Get your head in the game

Tackle some football reading, movies and music before you watch tomorrow's Super Bowl showdown

February 03, 2007|By Joe Burris | Joe Burris,SUN REPORTER

Are you ready for the Super Bowl? Well, you'll just have to wait; the game isn't until tomorrow, and like recent Super Bowls, not till dinnertime. So, what's there to do until then?

You could prepare for the battle between the Chicago Bears and the Indianapolis Colts by immersing yourself in all things football, such as brushing up on your knowledge of the game if you aren't a diehard fan (so you'll know what's going on when everyone in the room starts yelling "Flea Flicker" in urgent tones).

You could also take in a movie, read a book or listen to music associated with the sport. Football, you see, isn't all about Xs and O's. Here are a few songs, books, movies and Web sites - some obvious, some obscure - to stoke your passion for the big game:

Football songs

"All My Rowdy Friends Are Coming Over for Monday Night Football," by Hank Williams Jr.

This is a remake of Williams' All My Rowdy Friends Are Coming Over Tonight and the theme song for the past 16 years for the Monday Night Football telecast during the regular season. Includes the popular gridiron cry, "Are you ready for some football? " "We Will Rock You," by Queen

Practically an NFL stadium anthem, though most venues cut the song short about midway through, after Queen's foot-stomping chant, "We will, we will rock you." "Heart of a Champion," by Nelly

In this song, off his 2004 Sweat album, the rapper mentions several pro stars, including Ray Lewis and a prominent player in tomorrow's championship: "The M-V-P of the game, intensity still the same I'm shootin' out from my reign, with Peyton Manning-type aim." "Rock N' Roll, Part 2," by Gary Glitter

Also known as the "Hey Song." It's a 1972 glam-rock tune played at venues around North America: You clap and bob your head as the guitars riff and, at the right moment, yell, "Hey!" It is believed that the craze began in Denver, first with the then-National Hockey League's Colorado Rockies, followed by the NFL's Denver Broncos. "Who Let The Dogs Out," by the Baha Men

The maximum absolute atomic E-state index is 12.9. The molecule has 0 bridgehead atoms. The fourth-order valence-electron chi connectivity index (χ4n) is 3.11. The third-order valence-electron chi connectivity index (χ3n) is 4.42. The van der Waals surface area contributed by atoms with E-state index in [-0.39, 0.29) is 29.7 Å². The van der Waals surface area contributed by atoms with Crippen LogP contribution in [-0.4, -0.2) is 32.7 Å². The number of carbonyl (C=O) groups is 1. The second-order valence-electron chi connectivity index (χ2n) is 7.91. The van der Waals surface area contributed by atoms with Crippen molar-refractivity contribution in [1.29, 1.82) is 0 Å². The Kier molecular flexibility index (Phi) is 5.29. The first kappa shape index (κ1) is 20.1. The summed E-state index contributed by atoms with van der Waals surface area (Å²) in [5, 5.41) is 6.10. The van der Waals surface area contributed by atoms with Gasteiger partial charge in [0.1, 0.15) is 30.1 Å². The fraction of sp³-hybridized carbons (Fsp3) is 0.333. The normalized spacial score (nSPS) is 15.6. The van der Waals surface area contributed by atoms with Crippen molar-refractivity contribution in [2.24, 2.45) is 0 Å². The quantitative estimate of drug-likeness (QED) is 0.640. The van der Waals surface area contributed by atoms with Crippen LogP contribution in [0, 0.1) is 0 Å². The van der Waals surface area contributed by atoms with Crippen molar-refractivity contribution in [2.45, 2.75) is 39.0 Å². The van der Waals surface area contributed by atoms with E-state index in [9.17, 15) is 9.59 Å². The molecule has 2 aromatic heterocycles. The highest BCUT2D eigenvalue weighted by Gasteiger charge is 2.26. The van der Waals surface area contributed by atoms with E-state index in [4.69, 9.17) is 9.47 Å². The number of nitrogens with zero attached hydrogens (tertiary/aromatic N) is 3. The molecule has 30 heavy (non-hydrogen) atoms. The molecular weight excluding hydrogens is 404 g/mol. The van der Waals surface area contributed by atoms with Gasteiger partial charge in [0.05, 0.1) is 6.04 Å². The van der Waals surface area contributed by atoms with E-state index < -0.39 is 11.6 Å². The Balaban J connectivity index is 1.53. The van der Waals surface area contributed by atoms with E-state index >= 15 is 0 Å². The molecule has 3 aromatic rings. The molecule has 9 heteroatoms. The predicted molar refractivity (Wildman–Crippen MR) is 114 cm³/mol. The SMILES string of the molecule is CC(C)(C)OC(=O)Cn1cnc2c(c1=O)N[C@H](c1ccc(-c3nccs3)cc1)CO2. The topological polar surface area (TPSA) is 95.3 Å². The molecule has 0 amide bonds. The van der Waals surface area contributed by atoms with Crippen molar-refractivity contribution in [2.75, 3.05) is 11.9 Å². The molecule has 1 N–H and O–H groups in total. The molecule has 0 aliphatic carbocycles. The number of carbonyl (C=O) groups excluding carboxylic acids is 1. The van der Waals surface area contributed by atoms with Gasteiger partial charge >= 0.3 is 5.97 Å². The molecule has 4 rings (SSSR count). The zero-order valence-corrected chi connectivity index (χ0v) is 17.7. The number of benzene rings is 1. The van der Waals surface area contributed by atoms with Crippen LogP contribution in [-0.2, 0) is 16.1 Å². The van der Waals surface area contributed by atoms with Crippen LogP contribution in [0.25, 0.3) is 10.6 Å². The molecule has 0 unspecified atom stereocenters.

Includes the "woof, woof," chants that conjure up images of a fired-up stadium crowd. Not as popular as it once was, but the Ravens' faithful had so embraced the song during the team's 2000-2001 title run that the band appeared at City Hall to play the hit at a post-Super Bowl rally.

Football books

Paper Lion, by George Plimpton

The renowned author joins the 1963 Detroit Lions' training camp and tries to become their third-string quarterback. The book puts you in his shoes when he finally goes into an intra-squad game: The action races at Plimpton so fast it's a virtual blur. He desperately tries to gather his bearings while scrambling to avoid being tackled by oversized athletes. A good read for any armchair quarterback who has occasionally, if not irrationally, wondered, "What if ... " When the Grass Was Real: Unitas, Brown, Lombardi, Sayers, Butkus, Namath, and All the Rest: The Best Ten Years of Pro Football, by Bob Carroll

The book relives the 1960s, when the game took root to become the spectacle it is today. It also showcases some of the sport's most renowned players. When the television announcers tomorrow say that a particular linebacker is a throwback to Dick Butkus, you'll know what they mean. Get Your Own Damn Beer, I'm Watching the Game!: A Woman's Guide to Loving Pro Football, by Holly Robinson Peete and Daniel Paisner.

The actress and wife of former NFL quarterback Rodney Peete explains the game's nuances and invites women to make watching a husband-wife affair. Gentlemen, This Is a Football: Football's Best Quotes and Quips, by Eric Zweig

Leading to the Super Bowl, you'll hear players make some of the most banal and colorless statements imaginable. So here's to players who speak their mind, even if they don't make sense. To wit: When former Washington Redskins quarterback Sammy Baugh was asked to describe an opposing linebacker who was devoutly religious, Baugh said, "He knocks the hell out of people, but in a Christian way." Then there's former Dallas Cowboys' combative running back Duane Thomas, commenting on the importance of the Super Bowl: "If it's the ultimate game, then how come they're playing it again next year?" When the Colts Belonged to Baltimore: A Father and a Son, a Team and a Time, by William Gildea

We're not suggesting this one to reopen old wounds over the relocated Colts, who are about to play in their first Super Bowl since moving to Indianapolis from Baltimore in 1984. No, a better reason to read this one would be to understand why the city's love for the team, and for football, is so deeply ingrained.

Web sites

Everything you've ever wanted to know about the Super Bowl's lesser-known quarterback, Chicago's Rex Grossman, whose grandfather played for the Baltimore Colts. The site even allows you to e-mail Grossman. Think he'll have his BlackBerry on during the game?

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